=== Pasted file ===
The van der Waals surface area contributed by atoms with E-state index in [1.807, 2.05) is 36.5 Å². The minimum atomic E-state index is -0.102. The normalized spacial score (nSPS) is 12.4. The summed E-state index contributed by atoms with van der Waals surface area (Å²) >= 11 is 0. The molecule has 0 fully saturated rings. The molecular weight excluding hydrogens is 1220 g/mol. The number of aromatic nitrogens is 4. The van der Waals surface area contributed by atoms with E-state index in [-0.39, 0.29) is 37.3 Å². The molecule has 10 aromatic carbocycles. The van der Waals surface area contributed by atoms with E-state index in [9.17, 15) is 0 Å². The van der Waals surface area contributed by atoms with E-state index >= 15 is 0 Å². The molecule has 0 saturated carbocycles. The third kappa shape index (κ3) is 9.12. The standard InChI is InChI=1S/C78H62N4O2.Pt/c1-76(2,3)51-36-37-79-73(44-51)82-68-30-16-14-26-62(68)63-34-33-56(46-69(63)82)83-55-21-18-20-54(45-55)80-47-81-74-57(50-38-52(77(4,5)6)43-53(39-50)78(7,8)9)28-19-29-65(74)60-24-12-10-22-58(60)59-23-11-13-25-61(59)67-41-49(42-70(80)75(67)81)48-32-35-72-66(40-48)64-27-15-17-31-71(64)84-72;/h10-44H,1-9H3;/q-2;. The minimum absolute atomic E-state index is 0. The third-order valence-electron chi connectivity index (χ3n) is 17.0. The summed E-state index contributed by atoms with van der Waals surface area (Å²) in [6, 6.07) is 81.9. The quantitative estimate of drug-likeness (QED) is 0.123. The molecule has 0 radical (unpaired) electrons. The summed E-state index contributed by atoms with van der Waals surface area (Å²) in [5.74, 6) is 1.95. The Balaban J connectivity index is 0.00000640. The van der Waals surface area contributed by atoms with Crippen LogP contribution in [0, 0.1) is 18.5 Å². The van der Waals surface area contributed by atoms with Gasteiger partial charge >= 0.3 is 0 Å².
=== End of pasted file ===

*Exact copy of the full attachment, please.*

The van der Waals surface area contributed by atoms with E-state index in [1.807, 2.05) is 36.5 Å². The minimum atomic E-state index is -0.102. The normalized spacial score (nSPS) is 12.4. The summed E-state index contributed by atoms with van der Waals surface area (Å²) >= 11 is 0. The molecule has 0 fully saturated rings. The molecular weight excluding hydrogens is 1220 g/mol. The number of aromatic nitrogens is 4. The van der Waals surface area contributed by atoms with E-state index in [-0.39, 0.29) is 37.3 Å². The molecule has 10 aromatic carbocycles. The van der Waals surface area contributed by atoms with E-state index in [9.17, 15) is 0 Å². The van der Waals surface area contributed by atoms with E-state index >= 15 is 0 Å². The molecule has 0 saturated carbocycles. The third kappa shape index (κ3) is 9.12. The standard InChI is InChI=1S/C78H62N4O2.Pt/c1-76(2,3)51-36-37-79-73(44-51)82-68-30-16-14-26-62(68)63-34-33-56(46-69(63)82)83-55-21-18-20-54(45-55)80-47-81-74-57(50-38-52(77(4,5)6)43-53(39-50)78(7,8)9)28-19-29-65(74)60-24-12-10-22-58(60)59-23-11-13-25-61(59)67-41-49(42-70(80)75(67)81)48-32-35-72-66(40-48)64-27-15-17-31-71(64)84-72;/h10-44H,1-9H3;/q-2;. The minimum absolute atomic E-state index is 0. The third-order valence-electron chi connectivity index (χ3n) is 17.0. The summed E-state index contributed by atoms with van der Waals surface area (Å²) in [6, 6.07) is 81.9. The quantitative estimate of drug-likeness (QED) is 0.123. The molecule has 0 radical (unpaired) electrons. The summed E-state index contributed by atoms with van der Waals surface area (Å²) in [5.74, 6) is 1.95. The Balaban J connectivity index is 0.00000640. The van der Waals surface area contributed by atoms with Crippen LogP contribution in [0, 0.1) is 18.5 Å². The van der Waals surface area contributed by atoms with Gasteiger partial charge >= 0.3 is 0 Å².